Tuesday, October 8, 2013
DJ: Mizuho CEO Admits Former Bank Head Told About Loans To Crime Group
TOKYO--Mizuho Bank chief executive Yasuhiro Sato said Tuesday the bank's former head, Satoru Nishibori, received reports about loans to people connected to organized crime, apparently contradicting earlier remarks by bank officials who said top management wasn't aware of any wrongdoing.
Mr. Sato said he personally was also "in a position" to know about the problem as early as July 2011, citing materials on the loans handed out during a board meeting he attended.
"I do not consider it the case that I bear no responsibility" in the matter, Mr. Sato said at a news conference.
The bank said in a news release that an in-house investigation found its top management had received reports about the transactions.
Mizuho Bank had previously said at least four senior executives in charge of legal compliance knew about loan transactions with members of crime syndicates for more than two years from 2010, but they didn't alert the bank's chief executive or its board.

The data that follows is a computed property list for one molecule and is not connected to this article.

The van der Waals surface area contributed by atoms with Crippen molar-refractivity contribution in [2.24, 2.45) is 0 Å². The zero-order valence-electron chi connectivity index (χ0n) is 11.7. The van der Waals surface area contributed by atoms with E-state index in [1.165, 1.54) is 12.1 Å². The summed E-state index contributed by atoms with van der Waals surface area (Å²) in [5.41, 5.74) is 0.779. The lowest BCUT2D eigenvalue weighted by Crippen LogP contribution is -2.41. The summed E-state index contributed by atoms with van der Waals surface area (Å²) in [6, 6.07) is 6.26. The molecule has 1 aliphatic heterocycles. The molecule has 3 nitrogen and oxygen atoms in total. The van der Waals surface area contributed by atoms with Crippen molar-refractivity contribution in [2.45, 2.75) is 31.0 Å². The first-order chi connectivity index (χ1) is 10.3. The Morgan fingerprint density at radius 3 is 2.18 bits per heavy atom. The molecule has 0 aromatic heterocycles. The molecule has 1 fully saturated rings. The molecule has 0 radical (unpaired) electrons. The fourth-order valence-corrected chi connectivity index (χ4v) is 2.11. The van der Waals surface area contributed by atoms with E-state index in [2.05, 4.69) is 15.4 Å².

On Sept. 27, the Financial Services Agency slapped the core banking unit of Mizuho Financial Group (8411) with an order to submit a plan to improve its operations after finding it had around 230 transactions with criminal groups, including yakuza.
The transactions were mostly automobile loans made through its credit loan unit, Orient Corp., but financed by the bank, totaling around Y200 million ($2 million), according to the FSA and Mizuho.
Mizuho said last week its bankers discovered the transactions in 2010 and started warning the credit-loan unit not to accept further loan requests from customers identified as members of criminal organizations. But they failed to cut off the existing loans or inform top executives and regulators until instructed to do so in March by the FSA, which uncovered the transactions in a routine inspection in December.
Mizuho also said Tuesday a third party committee launched earlier in the day would go ahead with a further investigation.